GameSkinny

The Magic of Making People Mad: Why you Can't Stop Playing Flappy Bird

There's a very good psychological reason why these sorts of games are so successful.

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Let's get straight to the facts: I actually hate/love Flappy Bird so much, that I am writing an article on the psychology behind why it's so addictive as a follow up to my review.

The Love / Hate is Strong with this One... But Why?

We all know how video games can be addictive - both literally, and figuratively. While the verdict is still out on whether true video game addiction is as common as people think, many of us have whiled away hours and hours only to suddenly realize that it's been 5 hours of straight playing.

But Flappy Bird is no large, expansive world to get lost in--in fact, it's not even really a world at all. It's a side-scrolling flying game that takes a bit of a physics lesson from the original Helicopter game (which is equally if not more maddening than the Flappy Bird game itself).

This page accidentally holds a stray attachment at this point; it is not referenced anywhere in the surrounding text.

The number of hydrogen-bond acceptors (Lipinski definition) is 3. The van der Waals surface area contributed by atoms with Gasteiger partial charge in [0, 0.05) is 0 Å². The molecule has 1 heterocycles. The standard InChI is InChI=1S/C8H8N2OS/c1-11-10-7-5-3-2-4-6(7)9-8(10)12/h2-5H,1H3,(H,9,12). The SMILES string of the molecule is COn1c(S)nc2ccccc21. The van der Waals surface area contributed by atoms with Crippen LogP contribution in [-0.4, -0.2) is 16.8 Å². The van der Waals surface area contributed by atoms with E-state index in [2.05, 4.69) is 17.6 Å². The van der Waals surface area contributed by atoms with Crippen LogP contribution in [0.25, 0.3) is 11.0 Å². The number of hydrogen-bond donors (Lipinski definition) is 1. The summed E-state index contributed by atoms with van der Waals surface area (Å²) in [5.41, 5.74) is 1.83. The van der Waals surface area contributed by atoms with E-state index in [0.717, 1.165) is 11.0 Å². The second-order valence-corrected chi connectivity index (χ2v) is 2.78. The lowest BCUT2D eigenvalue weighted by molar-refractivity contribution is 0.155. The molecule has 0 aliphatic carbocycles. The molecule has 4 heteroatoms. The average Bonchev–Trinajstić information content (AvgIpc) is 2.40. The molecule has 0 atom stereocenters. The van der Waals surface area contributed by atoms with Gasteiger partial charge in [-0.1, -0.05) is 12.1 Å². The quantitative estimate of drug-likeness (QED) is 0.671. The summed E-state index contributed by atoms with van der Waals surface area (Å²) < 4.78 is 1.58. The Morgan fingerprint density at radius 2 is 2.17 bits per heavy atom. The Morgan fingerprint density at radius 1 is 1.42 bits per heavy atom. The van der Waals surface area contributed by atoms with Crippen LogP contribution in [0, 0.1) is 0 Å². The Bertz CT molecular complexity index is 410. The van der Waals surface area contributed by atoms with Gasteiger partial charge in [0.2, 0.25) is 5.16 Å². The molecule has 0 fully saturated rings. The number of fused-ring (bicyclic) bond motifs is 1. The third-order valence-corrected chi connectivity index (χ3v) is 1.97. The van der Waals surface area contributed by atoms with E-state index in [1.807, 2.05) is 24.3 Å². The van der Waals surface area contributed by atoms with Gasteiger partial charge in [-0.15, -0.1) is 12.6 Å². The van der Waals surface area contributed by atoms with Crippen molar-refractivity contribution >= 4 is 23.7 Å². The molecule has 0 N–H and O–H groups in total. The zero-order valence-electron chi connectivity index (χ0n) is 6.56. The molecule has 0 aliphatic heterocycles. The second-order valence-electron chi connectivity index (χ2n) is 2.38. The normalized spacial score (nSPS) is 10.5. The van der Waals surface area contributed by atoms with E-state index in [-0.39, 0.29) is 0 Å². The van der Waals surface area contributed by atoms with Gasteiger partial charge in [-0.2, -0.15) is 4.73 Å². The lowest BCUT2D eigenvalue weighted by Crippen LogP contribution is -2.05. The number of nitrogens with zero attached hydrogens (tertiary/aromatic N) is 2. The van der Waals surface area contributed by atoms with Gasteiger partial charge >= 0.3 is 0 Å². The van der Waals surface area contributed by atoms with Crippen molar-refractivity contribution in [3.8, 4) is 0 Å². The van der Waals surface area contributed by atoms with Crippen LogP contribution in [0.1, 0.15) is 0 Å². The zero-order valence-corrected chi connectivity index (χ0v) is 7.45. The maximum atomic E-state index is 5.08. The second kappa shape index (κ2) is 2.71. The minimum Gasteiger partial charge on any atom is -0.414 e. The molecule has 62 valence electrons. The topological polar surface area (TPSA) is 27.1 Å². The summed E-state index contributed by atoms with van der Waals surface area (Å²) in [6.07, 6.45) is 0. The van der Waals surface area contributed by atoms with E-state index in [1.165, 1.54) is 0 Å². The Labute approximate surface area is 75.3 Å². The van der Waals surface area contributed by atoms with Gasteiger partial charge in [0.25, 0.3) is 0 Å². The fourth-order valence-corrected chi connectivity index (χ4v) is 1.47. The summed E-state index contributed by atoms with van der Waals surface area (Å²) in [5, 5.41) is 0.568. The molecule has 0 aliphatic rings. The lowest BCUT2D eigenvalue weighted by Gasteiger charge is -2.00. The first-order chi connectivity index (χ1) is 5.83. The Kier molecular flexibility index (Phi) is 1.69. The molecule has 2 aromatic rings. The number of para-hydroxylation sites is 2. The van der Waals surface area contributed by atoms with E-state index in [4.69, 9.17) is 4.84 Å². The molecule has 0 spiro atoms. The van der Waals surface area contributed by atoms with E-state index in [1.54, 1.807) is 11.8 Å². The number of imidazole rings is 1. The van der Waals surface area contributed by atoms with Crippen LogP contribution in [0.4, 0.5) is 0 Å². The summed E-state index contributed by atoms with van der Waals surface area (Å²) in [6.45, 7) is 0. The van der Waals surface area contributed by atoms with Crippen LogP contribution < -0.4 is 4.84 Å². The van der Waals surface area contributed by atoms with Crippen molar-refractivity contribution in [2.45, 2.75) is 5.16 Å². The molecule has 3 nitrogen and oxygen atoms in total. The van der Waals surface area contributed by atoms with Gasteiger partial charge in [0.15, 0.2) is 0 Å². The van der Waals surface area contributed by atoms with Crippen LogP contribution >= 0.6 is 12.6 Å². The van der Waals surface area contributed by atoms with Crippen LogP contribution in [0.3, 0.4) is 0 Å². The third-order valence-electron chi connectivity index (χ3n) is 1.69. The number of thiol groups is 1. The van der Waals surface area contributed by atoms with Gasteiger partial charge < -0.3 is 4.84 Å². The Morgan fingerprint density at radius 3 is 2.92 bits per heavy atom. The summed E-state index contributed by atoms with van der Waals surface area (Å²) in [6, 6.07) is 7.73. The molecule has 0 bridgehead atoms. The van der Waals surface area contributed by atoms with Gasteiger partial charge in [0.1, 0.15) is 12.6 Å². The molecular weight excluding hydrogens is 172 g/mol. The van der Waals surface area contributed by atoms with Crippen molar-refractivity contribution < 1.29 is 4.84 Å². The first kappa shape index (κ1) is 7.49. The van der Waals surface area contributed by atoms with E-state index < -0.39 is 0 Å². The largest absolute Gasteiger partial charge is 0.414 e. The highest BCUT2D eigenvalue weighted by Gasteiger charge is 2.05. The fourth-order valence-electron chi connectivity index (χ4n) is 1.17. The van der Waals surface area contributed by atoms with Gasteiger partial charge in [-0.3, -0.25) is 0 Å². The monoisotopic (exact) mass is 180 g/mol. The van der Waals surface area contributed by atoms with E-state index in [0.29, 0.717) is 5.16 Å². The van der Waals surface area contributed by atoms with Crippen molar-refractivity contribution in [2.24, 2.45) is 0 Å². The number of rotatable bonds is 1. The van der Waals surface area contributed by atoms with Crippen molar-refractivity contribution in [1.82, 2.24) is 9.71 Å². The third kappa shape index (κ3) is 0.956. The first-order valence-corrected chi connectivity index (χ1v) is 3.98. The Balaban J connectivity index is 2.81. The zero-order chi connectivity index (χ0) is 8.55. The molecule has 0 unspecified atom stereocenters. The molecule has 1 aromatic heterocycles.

The Magic of Making People Mad 

One of the primary reasons that Flappy Bird has become so successful is that it is able to make you angry

Being mad isn't always such a bad thing.

When channeled properly, being angry can spur you on to achieve great things. It can incite passion and the desire to overcome obstacles within your life. One of the primary reasons that Flappy Bird has become so successful is that it is able to make you angry to the point where your sense of perseverance kicks in. Your sense of perseverance is actually an inherent human survival trait, believe it or not.